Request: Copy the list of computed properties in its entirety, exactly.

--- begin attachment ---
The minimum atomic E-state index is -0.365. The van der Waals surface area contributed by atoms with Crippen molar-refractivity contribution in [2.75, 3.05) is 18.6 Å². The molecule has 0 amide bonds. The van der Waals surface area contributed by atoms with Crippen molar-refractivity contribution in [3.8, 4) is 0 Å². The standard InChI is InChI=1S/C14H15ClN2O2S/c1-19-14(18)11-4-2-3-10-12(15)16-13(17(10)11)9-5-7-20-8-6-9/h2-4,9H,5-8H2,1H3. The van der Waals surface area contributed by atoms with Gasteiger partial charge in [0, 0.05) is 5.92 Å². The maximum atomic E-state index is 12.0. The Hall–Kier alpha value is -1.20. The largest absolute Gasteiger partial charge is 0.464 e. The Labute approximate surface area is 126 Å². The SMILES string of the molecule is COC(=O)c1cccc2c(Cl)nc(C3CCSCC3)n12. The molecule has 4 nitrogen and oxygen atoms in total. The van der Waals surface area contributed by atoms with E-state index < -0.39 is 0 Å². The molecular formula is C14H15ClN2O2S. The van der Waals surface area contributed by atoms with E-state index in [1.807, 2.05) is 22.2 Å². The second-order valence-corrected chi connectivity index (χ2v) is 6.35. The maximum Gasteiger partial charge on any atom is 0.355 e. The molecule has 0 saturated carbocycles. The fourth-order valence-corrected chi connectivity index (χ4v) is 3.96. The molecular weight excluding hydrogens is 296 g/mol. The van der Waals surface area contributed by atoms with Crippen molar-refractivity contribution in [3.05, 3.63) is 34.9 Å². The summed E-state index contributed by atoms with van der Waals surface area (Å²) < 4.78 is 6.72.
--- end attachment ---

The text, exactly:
The minimum atomic E-state index is -0.365. The van der Waals surface area contributed by atoms with Crippen molar-refractivity contribution in [2.75, 3.05) is 18.6 Å². The molecule has 0 amide bonds. The van der Waals surface area contributed by atoms with Crippen molar-refractivity contribution in [3.8, 4) is 0 Å². The standard InChI is InChI=1S/C14H15ClN2O2S/c1-19-14(18)11-4-2-3-10-12(15)16-13(17(10)11)9-5-7-20-8-6-9/h2-4,9H,5-8H2,1H3. The van der Waals surface area contributed by atoms with Gasteiger partial charge in [0, 0.05) is 5.92 Å². The maximum atomic E-state index is 12.0. The Hall–Kier alpha value is -1.20. The largest absolute Gasteiger partial charge is 0.464 e. The Labute approximate surface area is 126 Å². The SMILES string of the molecule is COC(=O)c1cccc2c(Cl)nc(C3CCSCC3)n12. The molecule has 4 nitrogen and oxygen atoms in total. The van der Waals surface area contributed by atoms with E-state index < -0.39 is 0 Å². The molecular formula is C14H15ClN2O2S. The van der Waals surface area contributed by atoms with E-state index in [1.807, 2.05) is 22.2 Å². The second-order valence-corrected chi connectivity index (χ2v) is 6.35. The maximum Gasteiger partial charge on any atom is 0.355 e. The molecule has 0 saturated carbocycles. The fourth-order valence-corrected chi connectivity index (χ4v) is 3.96. The molecular weight excluding hydrogens is 296 g/mol. The van der Waals surface area contributed by atoms with Crippen molar-refractivity contribution in [3.05, 3.63) is 34.9 Å². The summed E-state index contributed by atoms with van der Waals surface area (Å²) < 4.78 is 6.72.